Is she nervous about relapsing or what else?

A symptom of psychotic disorder is being very anxious

4. I felt uncomfortable and distracted with her constant fidgeting and moving 2. "You are saying that you are nervous, explain that to me."

M: nervous?

I lean forward towards her

Restatement, Clarification Statement

T - This allows for further explanation and self evaluation

P: Yeah, Im getting discharged today and Im kind of like happy but scared, you know?

changes to sit with feet on floor, not crossed


Did she find safety in the hospital?

Inability to sit still could be a side effect of antipsychotic meds- akathisia, or high level of anxiety T-I clarified my understanding of her statement and then added an open question to help us both identify what she was scared of.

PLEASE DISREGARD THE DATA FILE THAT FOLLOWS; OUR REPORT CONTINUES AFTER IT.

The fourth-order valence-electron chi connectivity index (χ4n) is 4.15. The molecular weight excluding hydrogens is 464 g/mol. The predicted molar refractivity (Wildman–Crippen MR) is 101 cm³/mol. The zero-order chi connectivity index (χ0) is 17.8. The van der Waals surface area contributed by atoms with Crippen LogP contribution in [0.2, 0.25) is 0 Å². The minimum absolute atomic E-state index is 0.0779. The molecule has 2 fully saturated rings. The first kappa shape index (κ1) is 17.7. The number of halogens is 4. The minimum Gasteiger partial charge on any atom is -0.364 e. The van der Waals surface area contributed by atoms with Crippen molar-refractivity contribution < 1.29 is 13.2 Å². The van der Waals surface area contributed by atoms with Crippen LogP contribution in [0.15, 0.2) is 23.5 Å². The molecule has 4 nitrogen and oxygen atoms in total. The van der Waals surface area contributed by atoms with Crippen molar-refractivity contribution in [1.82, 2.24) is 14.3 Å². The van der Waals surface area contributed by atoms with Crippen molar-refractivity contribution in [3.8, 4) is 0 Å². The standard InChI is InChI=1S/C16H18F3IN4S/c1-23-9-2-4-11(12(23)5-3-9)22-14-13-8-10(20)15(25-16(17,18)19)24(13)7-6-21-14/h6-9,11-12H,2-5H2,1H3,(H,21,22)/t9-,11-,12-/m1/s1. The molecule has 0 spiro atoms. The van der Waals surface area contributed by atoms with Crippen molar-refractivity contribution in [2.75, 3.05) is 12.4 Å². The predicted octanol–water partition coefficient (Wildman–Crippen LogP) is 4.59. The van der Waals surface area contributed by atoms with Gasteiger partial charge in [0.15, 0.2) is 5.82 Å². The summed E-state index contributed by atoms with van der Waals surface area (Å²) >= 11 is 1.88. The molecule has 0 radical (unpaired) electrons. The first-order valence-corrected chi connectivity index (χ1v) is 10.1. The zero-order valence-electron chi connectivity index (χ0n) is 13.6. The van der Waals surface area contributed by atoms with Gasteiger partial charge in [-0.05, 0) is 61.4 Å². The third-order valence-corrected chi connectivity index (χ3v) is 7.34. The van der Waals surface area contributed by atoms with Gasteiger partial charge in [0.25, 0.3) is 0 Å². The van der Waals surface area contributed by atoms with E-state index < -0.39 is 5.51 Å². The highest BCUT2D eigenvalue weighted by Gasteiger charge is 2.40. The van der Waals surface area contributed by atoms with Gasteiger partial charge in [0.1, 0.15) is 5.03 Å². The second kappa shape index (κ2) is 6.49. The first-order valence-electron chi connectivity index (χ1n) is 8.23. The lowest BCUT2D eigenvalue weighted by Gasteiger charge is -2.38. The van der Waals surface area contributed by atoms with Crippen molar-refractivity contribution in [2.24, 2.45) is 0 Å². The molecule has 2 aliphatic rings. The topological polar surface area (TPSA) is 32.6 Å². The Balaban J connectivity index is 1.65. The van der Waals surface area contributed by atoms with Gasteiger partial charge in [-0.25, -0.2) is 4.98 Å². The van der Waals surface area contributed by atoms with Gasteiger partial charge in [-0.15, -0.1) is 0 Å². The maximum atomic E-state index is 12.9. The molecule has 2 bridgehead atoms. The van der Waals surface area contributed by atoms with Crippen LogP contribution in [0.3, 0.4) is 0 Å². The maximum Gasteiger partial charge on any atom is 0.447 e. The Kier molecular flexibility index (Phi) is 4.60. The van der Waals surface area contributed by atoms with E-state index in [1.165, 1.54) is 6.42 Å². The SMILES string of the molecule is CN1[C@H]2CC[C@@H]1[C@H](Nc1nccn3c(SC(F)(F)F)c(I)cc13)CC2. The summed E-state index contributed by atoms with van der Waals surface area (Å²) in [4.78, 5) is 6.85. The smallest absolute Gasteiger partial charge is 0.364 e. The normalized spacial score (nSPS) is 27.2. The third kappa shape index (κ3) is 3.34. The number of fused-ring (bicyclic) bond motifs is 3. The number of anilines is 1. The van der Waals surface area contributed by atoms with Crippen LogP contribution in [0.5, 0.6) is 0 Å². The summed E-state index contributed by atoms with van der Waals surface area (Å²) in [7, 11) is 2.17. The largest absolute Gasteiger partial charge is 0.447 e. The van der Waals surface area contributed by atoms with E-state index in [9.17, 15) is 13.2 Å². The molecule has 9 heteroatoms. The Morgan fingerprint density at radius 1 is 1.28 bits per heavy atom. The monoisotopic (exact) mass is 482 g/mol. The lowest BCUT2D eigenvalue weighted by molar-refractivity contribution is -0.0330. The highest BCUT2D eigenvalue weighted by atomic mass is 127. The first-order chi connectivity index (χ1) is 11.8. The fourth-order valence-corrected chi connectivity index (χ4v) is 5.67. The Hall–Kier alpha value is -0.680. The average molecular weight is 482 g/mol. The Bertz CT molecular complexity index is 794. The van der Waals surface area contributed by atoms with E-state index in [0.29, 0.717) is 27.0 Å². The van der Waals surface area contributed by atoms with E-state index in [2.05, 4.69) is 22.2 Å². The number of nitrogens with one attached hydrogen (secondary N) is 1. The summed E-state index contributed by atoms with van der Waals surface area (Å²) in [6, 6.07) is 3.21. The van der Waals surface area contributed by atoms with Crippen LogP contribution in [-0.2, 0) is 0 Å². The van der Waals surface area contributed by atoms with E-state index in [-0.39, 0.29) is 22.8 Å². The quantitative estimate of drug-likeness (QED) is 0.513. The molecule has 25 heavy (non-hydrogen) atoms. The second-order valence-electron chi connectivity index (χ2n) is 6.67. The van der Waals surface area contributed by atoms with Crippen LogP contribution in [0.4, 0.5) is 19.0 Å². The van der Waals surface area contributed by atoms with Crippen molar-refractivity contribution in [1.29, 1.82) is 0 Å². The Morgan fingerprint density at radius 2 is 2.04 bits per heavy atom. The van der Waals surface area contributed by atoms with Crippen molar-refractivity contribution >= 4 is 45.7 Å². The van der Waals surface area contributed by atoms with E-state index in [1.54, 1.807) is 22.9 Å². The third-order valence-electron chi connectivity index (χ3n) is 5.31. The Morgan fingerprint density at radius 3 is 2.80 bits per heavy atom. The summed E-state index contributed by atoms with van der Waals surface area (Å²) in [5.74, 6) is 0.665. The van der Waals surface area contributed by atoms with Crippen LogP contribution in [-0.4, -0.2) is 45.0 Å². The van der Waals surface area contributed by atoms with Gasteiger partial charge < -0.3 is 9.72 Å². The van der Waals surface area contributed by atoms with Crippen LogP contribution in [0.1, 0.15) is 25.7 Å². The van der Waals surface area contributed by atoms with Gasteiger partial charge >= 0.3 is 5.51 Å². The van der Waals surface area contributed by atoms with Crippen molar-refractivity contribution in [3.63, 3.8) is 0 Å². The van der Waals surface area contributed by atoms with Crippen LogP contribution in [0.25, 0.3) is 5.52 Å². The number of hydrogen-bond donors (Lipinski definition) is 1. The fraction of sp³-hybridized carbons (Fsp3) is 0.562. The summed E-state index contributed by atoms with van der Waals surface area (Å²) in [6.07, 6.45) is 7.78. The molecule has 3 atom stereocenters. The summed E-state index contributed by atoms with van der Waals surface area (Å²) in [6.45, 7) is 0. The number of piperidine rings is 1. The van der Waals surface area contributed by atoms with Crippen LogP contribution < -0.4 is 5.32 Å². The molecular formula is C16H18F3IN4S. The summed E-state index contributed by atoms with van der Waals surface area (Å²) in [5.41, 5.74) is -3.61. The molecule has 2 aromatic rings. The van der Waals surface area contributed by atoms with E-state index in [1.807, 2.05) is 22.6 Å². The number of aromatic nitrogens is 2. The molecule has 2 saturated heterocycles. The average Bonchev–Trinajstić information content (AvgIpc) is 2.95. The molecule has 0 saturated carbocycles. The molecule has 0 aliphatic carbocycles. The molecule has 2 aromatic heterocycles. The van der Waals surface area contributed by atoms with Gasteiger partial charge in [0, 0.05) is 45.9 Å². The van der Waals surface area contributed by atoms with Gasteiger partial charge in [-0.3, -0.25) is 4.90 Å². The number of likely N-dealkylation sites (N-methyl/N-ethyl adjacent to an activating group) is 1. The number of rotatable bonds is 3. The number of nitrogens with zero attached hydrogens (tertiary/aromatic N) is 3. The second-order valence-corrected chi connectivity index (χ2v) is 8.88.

I could have asked if she was scared of somebody or something in the hospital setting.

M: You say you are scared. What are you scared of?"

I readjust my posture and cross my arms

Restatement, Open-Ended

1. I could have used just a restatement here such as, "Scared?"

P: Im afraid I might fuck up again and use drugs again. M: Im hearing you say that you are nervous about relapsing. What stressors or triggers might cause you to relapse?

Patient quickly throws up her arms


I feel sad for her struggle

3. Having a daughter, I felt closer and more concerned than with other (male) patients I feel this was an appropriate question at this point of the interview.

I uncross my arms and gesture to her

Clarifying, Open, Focused Question